Home Security obviously revolves around hardening your home or place of residence against intruders or attack. Don’t think about home security in terms of cameras and alarms– those don’t stop determined aggressors. Instead you can take simple and effective measures to prevent them from entering your house, or slowing them down once inside. You can nail side doors shut and put obstructions like pots, glasses, or thorny bushes near your windows. Install motion-sensing lights near dark corners or access points. Most doorframes use 2″ woodscrews– five minutes and five dollars worth of 5″ woodscrews can make your doors almost impossible to kick down. Get used deadbolts from an upcycler or Habitat from Humanity. Go to Home Depot and ask for help, and you’ll get all kinds of cheap and ingenious ideas. Some kind of indoor security camera is definitely a good idea if you can afford it, as even a cheap one discreetly monitoring your house can help lock down an arrest and conviction after the fact.

Personal Security: This is your defensive strategy. This is where you start developing the tools for mindfulness and self-defense that can help you escape a violent altercation alive. A gun is not a cure-all for abuse– if you don’t have the will to fight, then drawing a gun on your attacker is actually MORE likely to get you killed. What is more helpful here is a mental preparation to do whatever it takes to survive a violent encounter.

Many martial arts programs teach people to ‘win’ fights. You don’t need to win– you just need to survive. Scratch, bite, claw, punch– the point is to do as much damage as possible and make room to escape or evade your attacker. Get in the habit of carrying your key fob as a defensive tool. Buy a good flashlight and keep it somewhere readily accessible– a bright flashlight is a fantastic defensive tool.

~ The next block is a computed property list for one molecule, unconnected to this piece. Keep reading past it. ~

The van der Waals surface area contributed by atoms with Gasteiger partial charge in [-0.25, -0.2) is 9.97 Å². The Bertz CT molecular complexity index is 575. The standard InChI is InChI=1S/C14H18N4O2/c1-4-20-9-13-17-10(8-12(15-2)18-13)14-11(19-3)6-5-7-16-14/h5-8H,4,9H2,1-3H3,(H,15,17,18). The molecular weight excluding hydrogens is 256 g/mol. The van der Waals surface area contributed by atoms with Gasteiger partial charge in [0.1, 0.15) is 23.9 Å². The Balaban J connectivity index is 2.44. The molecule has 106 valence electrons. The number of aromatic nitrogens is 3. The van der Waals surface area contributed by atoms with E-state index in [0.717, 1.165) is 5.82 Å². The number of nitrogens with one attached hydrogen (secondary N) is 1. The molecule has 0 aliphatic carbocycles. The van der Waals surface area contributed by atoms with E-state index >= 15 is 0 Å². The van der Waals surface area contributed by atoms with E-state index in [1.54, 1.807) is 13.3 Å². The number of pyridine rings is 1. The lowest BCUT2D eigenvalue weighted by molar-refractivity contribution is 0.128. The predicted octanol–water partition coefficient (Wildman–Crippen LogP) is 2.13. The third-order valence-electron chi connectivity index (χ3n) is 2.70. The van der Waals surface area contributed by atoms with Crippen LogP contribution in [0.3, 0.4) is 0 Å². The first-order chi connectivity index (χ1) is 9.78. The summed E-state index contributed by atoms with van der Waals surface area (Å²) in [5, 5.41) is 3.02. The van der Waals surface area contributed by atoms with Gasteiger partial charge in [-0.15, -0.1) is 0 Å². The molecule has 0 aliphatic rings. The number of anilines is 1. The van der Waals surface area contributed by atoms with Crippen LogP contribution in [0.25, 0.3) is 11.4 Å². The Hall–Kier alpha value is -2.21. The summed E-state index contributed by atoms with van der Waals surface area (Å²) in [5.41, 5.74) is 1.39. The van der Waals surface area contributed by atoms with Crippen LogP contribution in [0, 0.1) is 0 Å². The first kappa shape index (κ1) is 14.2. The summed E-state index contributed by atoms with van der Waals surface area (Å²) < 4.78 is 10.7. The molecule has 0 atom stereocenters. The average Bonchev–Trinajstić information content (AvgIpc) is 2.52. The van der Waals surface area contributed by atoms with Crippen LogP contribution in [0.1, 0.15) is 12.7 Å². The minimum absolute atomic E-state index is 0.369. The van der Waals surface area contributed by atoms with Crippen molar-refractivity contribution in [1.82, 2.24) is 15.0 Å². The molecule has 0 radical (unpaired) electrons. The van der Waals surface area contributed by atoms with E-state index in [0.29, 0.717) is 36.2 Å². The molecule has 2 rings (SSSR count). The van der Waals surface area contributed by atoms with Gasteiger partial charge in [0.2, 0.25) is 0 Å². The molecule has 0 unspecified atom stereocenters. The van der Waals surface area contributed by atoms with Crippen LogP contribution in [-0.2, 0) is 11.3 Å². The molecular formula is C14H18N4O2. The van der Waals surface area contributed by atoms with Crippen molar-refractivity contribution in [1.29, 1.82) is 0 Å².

If you’ve decided that you’re ready to really strike out and defend yourself, take a course in Krav Maga or Jiu-Jitsu. Learn the difference between merely responding to attacks and taking on the role of controlling a fight.

Once you’ve mentally committed yourself to the idea that you might have to do grievous bodily harm, then (and only then) do I recommend obtaining a firearm for self-defense. Glock 19, M&P, any major 9mm double-stack compact handgun will do you quite well. Get two boxes of hollowpoints (I like Federal or Speer), 200 rounds of the cheapest ammo that can be obtained in your area, and a holster. Look into a local firearm self-defense course; if you can afford it, try to go beyond your basics of concealed carry and get training from a serious defensive-minded professional. If you’re short on funds, tell them you’re dealing with a domestic abuse situation and ask if they’ll do a payment plan. I can say with confidence that they’ll work something out with you. Learn to dress around your gun if you can carry it in your area, and get a good quick-access safe for secure storage at home. Make carrying a gun part of your routine; make awareness and alertness part of your life.


There’s no better equalizer in a fight than a firearm, but you have to come to the fight with the mentality I will survive by any means necessary. You can’t fight back half-assed; you can’t pull a gun on someone unless you’re prepared to use it. But if you’re in a Safe Place; you’ve accepted that it’s the Abuser’s fault, not your own;  and you’re mentally, emotionally, and physically prepared to defend yourself; then you have every right to do so by any means at your disposal. Being a victim is not a consequence of action, it’s a mentality of allowing someone else to control your thoughts, fears, emotions, and reactions.

Break the cycle. Don’t be a victim.